On a non-pork topic though, there is another culinary query that gives me equal pause: truly delicious vegetable side dishes.  Do they exist?

During the holidays, I cringe at the thought of stewed carrots and overly-steamed green beans. But I find myself stumbling when thinking of other things to serve. What can one feed an army of relatives that retains color, flavor, and texture and doesn’t just turn to mush?

Just as I persevered with my search for the elusive piece of low-sodium bacon, I have become equally resolute to overcome the bland presentation of side vegetables. And this Thanksgiving, I wasn’t going to let my greens play sloppy seconds to the turkey.

After a bit of interweb research, I came upon a gorgeous recipe for prosciutto-wrapped asparagus spears with a prune and walnut purée. It was as if my two worlds of culinary conquests collided. I had a chance to take on the low sodium bacon challenge once again and attempt a recipe for a truly stunning side dish.

It. Was. On.

To make the recipe low sodium (and nut-free), I made the purée by blending 1/4 cup of unsalted sunflower seeds with a 1/2 cup of figs (sliced in half with stems discarded), which were soaked for an hour in 1/4 cup of port with a splash of balsamic vinegar.

To replace the prosciutto, I asked my butcher at Whole Foods to cut very thin slices of pork loin. Genius. I marinated the loin in orange juice and beer for a few hours to make it especially moist and from there, I patted them dry and pounded them out with my fist (and a hammer) until they were thin yet sturdy, resembling the thickness of prosciutto. I then spread a spice mixture of smoked paprika, black pepper, and cumin on the pork to give it a husky flavor.

Quick side tip: to make the pounding process easier, I placed the meat between two pieces of saran wrap. The butcher can also do this part for you if you don’t have the time or fist power to thin the meat out yourself.

From there, I flash steamed two large bundles of asparagus, which had been stemmed and cut in half, and put them in ice baths to cool. When they had chilled a bit and dried, I spread the fig and seed mixture on each strip of pork and rolled them around a bundle of five asparagus spears.

I tied each bundle with cooking twine and seared them quickly (5 minutes each side) in a pan with 2 tablespoons of hot grape seed oil until the meat was cooked and caramelized. And right before serving, I drizzled honey over each bundle and threw them under the broiler for 5 minutes, giving the meat a crispy texture.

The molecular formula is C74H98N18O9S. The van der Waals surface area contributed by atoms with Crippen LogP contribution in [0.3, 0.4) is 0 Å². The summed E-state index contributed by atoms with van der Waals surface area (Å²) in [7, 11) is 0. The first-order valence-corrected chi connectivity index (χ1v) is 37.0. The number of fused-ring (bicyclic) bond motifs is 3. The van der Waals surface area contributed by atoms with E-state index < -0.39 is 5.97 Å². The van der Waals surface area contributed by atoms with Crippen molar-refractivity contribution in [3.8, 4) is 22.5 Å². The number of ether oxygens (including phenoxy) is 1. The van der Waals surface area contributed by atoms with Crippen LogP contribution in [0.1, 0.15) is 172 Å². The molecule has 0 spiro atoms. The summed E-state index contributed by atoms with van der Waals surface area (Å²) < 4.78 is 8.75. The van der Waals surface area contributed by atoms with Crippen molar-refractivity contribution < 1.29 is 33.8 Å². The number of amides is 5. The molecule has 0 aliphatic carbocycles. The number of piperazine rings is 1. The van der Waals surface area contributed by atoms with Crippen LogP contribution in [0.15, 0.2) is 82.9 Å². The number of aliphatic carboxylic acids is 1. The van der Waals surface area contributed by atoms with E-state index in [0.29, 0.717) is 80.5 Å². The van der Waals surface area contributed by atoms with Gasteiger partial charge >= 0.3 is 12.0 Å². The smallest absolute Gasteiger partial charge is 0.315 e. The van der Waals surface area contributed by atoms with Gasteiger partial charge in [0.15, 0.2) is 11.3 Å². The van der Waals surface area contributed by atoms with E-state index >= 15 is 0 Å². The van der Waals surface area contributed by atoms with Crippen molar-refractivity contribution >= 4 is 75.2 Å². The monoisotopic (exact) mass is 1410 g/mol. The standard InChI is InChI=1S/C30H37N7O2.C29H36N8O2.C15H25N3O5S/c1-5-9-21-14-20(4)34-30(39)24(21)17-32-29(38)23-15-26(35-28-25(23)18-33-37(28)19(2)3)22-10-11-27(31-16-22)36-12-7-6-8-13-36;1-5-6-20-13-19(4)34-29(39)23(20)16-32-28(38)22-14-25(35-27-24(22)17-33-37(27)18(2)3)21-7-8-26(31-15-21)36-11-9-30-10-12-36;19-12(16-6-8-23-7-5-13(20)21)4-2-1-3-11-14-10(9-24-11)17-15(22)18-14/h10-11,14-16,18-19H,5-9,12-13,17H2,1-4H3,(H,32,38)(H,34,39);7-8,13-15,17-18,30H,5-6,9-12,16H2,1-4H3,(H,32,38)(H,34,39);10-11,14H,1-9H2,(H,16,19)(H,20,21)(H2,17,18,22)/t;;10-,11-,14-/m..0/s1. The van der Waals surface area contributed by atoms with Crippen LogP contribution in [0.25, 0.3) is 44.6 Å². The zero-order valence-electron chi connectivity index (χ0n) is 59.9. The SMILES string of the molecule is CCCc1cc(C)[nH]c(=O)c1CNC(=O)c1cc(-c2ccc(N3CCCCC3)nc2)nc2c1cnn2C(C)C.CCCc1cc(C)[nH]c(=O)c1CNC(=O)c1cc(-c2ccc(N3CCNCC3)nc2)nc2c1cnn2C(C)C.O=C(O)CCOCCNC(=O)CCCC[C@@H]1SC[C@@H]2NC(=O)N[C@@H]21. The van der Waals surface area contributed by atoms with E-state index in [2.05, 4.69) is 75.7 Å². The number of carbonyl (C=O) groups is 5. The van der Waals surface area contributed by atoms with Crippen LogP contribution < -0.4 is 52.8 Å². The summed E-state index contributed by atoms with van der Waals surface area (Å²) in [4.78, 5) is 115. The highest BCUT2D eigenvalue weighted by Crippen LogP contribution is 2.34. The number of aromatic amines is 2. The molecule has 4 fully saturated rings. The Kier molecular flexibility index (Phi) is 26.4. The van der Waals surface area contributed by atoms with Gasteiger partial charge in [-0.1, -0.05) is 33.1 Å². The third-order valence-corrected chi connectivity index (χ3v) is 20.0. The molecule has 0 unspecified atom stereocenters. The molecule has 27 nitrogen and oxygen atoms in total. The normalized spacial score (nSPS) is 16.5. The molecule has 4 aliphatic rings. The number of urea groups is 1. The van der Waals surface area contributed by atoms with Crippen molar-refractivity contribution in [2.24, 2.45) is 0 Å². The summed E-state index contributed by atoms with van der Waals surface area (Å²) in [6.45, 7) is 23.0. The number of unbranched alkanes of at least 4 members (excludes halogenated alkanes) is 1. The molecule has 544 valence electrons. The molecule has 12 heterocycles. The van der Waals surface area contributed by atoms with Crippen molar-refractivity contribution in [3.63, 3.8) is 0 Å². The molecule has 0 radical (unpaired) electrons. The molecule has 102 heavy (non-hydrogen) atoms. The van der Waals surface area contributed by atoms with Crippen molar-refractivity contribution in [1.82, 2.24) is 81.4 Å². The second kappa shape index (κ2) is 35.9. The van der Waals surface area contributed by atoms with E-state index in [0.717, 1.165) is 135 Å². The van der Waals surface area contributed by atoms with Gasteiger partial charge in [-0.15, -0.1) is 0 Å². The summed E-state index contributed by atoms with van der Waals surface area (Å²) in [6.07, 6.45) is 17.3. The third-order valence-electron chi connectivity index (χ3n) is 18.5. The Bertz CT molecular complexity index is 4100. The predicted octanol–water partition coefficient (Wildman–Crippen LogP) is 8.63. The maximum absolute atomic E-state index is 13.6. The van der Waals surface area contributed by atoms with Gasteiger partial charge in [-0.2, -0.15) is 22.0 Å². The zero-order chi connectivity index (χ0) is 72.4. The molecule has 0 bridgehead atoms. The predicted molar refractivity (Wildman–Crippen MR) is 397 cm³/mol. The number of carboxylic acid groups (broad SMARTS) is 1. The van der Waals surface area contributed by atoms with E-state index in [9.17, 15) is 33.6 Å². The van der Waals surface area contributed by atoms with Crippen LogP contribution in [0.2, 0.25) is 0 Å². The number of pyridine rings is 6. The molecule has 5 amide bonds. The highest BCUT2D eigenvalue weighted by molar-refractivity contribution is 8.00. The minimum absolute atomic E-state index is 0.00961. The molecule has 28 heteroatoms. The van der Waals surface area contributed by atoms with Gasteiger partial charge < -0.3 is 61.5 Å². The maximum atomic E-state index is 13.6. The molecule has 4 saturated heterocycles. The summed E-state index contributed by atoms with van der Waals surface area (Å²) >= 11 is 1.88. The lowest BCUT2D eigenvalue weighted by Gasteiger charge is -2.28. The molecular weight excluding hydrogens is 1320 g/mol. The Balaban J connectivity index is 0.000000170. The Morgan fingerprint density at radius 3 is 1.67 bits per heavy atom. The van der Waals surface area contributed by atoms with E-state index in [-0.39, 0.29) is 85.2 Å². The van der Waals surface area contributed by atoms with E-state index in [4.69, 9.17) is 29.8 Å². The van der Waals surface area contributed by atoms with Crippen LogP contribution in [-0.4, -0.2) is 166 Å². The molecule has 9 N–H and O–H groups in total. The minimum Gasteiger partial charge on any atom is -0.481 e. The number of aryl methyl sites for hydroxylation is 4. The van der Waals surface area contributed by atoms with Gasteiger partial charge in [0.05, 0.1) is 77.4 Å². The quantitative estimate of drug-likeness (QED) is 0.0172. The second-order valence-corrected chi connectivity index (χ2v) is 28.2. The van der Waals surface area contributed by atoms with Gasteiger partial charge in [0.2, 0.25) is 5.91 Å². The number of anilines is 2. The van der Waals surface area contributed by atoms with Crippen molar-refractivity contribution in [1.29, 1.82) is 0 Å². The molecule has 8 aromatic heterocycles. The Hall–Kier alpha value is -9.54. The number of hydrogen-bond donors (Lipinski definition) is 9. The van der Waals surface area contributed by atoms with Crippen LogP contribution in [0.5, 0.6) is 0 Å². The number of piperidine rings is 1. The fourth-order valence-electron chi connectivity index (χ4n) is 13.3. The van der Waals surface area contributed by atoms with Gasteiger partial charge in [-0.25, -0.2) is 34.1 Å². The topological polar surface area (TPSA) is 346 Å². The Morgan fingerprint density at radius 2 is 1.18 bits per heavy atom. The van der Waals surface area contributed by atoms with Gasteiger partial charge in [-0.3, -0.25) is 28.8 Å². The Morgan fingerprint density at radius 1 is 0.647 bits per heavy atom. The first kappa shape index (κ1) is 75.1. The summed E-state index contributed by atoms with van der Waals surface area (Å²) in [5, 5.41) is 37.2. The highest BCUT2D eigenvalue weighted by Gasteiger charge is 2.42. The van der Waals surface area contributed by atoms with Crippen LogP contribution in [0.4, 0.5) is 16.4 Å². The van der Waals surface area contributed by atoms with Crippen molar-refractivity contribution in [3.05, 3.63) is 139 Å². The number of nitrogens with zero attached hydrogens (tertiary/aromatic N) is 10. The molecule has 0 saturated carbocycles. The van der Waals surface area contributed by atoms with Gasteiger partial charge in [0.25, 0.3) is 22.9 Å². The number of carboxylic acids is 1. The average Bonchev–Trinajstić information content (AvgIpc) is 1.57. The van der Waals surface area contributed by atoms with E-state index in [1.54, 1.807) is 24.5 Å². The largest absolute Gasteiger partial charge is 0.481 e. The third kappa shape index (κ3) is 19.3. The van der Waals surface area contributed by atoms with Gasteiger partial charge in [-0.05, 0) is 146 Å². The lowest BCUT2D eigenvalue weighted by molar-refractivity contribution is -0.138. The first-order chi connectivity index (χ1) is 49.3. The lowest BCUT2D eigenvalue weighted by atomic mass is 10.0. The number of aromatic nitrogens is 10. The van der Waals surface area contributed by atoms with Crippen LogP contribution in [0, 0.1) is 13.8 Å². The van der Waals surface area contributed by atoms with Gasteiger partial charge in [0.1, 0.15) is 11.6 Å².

And voila, a side dish with flavor and flare.

These low sodium greens can be prepared a day ahead and then cooked right before serving. Their bright color and taste play beautifully with the earthy notes of holiday feasts as well as the lighter fare of spring brunches and potlucks.

So keep these bundles in your back pocket (well, not literally because that would be messy) and the next time you need a show-stopping side dish or a low sodium “bacon” fix, you’ll know exactly what you can make.

Chow on.

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Filed under brunch, cooking, dinner, improbable eats, recipe box, tips & tricks

Pâté Cake, Pâté Cake

Lately I’ve been reading Good Meat, by Deborah Krasner. Part text book, part cook book, Krasner implores readers to give sustainable meat a try and provides the advice, resources, and techniques that will make the culinary adventure worth it.

When I say sustainable meat, I am talking about buying lamb, duck, beef, and poultry in their quarter, half, or full state – not just the the pre-cut packages of ribs, legs, and thighs we are accustomed to. She enthusiastically shares the joys of eating shoulders, loins, and even offal as well as the recipes needed to master these more unfamiliar bits and pieces.

This is how I found myself with a pound of chicken livers. I’ve seen them sitting on the Whole Foods shelves and I’ve looked longingly at them for months. But I didn’t yet have the guts to cook the guts.

As a child, the word pâté made me gag – but so did brussels sprouts – and I could never imagine how smearing blended liver on bread could be decadent. Last year, though, my godmother lovingly made my grandmother’s recipe, sodium free, for me to try at one of my bridal showers. It had a brown-gray color, an unfamiliar stench, and an improbably smooth texture. I timidly dove the knife into the spread and slapped a little on a sodium-free piece of toast.

It was delicious. It was delicate. It was rich and creamy. It was love at first bite.

So this Thanksgiving, with guests aplenty, and with Krasner’s voice ringing loud in my head, I decided to finally give those chicken livers a try. The recipe was simple and the results were magnificent.

The most critical part of the dish is cleaning the chicken livers of the white sinewy parts and any of the darker (almost black-green) pieces on the skin. These can create a bitter taste if left on the livers. While I’m sure you can have the butcher do the dirty work, it is pretty easy to trim them yourself with a small pairing knife. The other piece of advice is that offal smells awful. So be sure to get rid of your trash or compost almost immediately.

I used a couple different recipes to create my own, but the main ingredients tend to be butter, shallots, livers, some sort of cooking liquor (sherry or bourbon), and fresh herbs. I also threw in some figs to give it a bit of sweetness.